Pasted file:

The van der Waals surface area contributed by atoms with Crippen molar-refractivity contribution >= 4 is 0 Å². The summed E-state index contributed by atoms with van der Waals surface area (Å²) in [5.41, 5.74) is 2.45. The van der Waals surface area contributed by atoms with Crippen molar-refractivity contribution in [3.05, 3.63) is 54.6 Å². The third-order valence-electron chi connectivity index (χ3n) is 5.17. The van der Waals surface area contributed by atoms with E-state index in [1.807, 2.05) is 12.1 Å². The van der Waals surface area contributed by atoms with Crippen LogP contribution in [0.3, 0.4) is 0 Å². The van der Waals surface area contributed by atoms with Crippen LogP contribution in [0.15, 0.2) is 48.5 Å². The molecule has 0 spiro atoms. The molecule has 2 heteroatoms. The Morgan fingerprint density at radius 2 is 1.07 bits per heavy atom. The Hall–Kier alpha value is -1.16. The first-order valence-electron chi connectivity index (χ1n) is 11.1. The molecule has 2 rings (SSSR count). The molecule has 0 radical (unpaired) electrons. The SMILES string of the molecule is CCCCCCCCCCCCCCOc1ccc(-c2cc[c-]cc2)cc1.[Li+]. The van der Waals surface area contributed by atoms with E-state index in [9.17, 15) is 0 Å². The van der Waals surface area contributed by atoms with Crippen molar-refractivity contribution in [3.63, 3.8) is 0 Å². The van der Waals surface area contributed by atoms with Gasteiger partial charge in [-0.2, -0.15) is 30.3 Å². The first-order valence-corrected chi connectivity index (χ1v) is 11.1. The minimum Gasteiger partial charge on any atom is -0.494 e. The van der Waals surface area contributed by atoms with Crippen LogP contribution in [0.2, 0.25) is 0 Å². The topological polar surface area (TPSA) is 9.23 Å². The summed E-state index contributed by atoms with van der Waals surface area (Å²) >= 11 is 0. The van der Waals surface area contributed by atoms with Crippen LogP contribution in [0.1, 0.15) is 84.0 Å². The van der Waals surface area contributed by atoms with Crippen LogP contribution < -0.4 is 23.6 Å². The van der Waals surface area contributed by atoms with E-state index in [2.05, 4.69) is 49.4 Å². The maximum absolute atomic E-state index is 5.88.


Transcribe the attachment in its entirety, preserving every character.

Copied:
The van der Waals surface area contributed by atoms with Crippen molar-refractivity contribution >= 4 is 0 Å². The summed E-state index contributed by atoms with van der Waals surface area (Å²) in [5.41, 5.74) is 2.45. The van der Waals surface area contributed by atoms with Crippen molar-refractivity contribution in [3.05, 3.63) is 54.6 Å². The third-order valence-electron chi connectivity index (χ3n) is 5.17. The van der Waals surface area contributed by atoms with E-state index in [1.807, 2.05) is 12.1 Å². The van der Waals surface area contributed by atoms with Crippen LogP contribution in [0.3, 0.4) is 0 Å². The van der Waals surface area contributed by atoms with Crippen LogP contribution in [0.15, 0.2) is 48.5 Å². The molecule has 0 spiro atoms. The molecule has 2 heteroatoms. The Morgan fingerprint density at radius 2 is 1.07 bits per heavy atom. The Hall–Kier alpha value is -1.16. The first-order valence-electron chi connectivity index (χ1n) is 11.1. The molecule has 2 rings (SSSR count). The molecule has 0 radical (unpaired) electrons. The SMILES string of the molecule is CCCCCCCCCCCCCCOc1ccc(-c2cc[c-]cc2)cc1.[Li+]. The van der Waals surface area contributed by atoms with E-state index in [9.17, 15) is 0 Å². The van der Waals surface area contributed by atoms with Crippen molar-refractivity contribution in [3.63, 3.8) is 0 Å². The van der Waals surface area contributed by atoms with Gasteiger partial charge in [-0.2, -0.15) is 30.3 Å². The first-order valence-corrected chi connectivity index (χ1v) is 11.1. The minimum Gasteiger partial charge on any atom is -0.494 e. The van der Waals surface area contributed by atoms with Crippen LogP contribution in [0.2, 0.25) is 0 Å². The topological polar surface area (TPSA) is 9.23 Å². The summed E-state index contributed by atoms with van der Waals surface area (Å²) >= 11 is 0. The van der Waals surface area contributed by atoms with Crippen LogP contribution in [0.1, 0.15) is 84.0 Å². The van der Waals surface area contributed by atoms with Crippen LogP contribution < -0.4 is 23.6 Å². The van der Waals surface area contributed by atoms with E-state index in [2.05, 4.69) is 49.4 Å². The maximum absolute atomic E-state index is 5.88.